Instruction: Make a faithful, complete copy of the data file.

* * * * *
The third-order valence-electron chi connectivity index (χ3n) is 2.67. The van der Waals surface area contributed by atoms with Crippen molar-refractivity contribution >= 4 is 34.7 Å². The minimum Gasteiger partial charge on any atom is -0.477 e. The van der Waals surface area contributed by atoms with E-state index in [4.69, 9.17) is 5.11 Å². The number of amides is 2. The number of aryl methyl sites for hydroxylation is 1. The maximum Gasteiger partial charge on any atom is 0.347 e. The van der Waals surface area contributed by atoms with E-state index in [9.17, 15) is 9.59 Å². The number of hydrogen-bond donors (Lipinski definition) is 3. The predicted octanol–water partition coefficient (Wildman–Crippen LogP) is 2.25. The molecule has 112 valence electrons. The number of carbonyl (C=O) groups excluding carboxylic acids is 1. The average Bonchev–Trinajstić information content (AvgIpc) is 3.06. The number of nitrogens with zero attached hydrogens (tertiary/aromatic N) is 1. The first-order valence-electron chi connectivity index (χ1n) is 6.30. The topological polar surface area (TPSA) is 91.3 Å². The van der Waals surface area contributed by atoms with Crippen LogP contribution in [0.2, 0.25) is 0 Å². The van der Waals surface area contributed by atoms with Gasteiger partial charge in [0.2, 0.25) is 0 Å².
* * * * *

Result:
The third-order valence-electron chi connectivity index (χ3n) is 2.67. The van der Waals surface area contributed by atoms with Crippen molar-refractivity contribution >= 4 is 34.7 Å². The minimum Gasteiger partial charge on any atom is -0.477 e. The van der Waals surface area contributed by atoms with E-state index in [4.69, 9.17) is 5.11 Å². The number of amides is 2. The number of aryl methyl sites for hydroxylation is 1. The maximum Gasteiger partial charge on any atom is 0.347 e. The van der Waals surface area contributed by atoms with E-state index in [9.17, 15) is 9.59 Å². The number of hydrogen-bond donors (Lipinski definition) is 3. The predicted octanol–water partition coefficient (Wildman–Crippen LogP) is 2.25. The molecule has 112 valence electrons. The number of carbonyl (C=O) groups excluding carboxylic acids is 1. The average Bonchev–Trinajstić information content (AvgIpc) is 3.06. The number of nitrogens with zero attached hydrogens (tertiary/aromatic N) is 1. The first-order valence-electron chi connectivity index (χ1n) is 6.30. The topological polar surface area (TPSA) is 91.3 Å². The van der Waals surface area contributed by atoms with Crippen LogP contribution in [0.2, 0.25) is 0 Å². The van der Waals surface area contributed by atoms with Gasteiger partial charge in [0.2, 0.25) is 0 Å².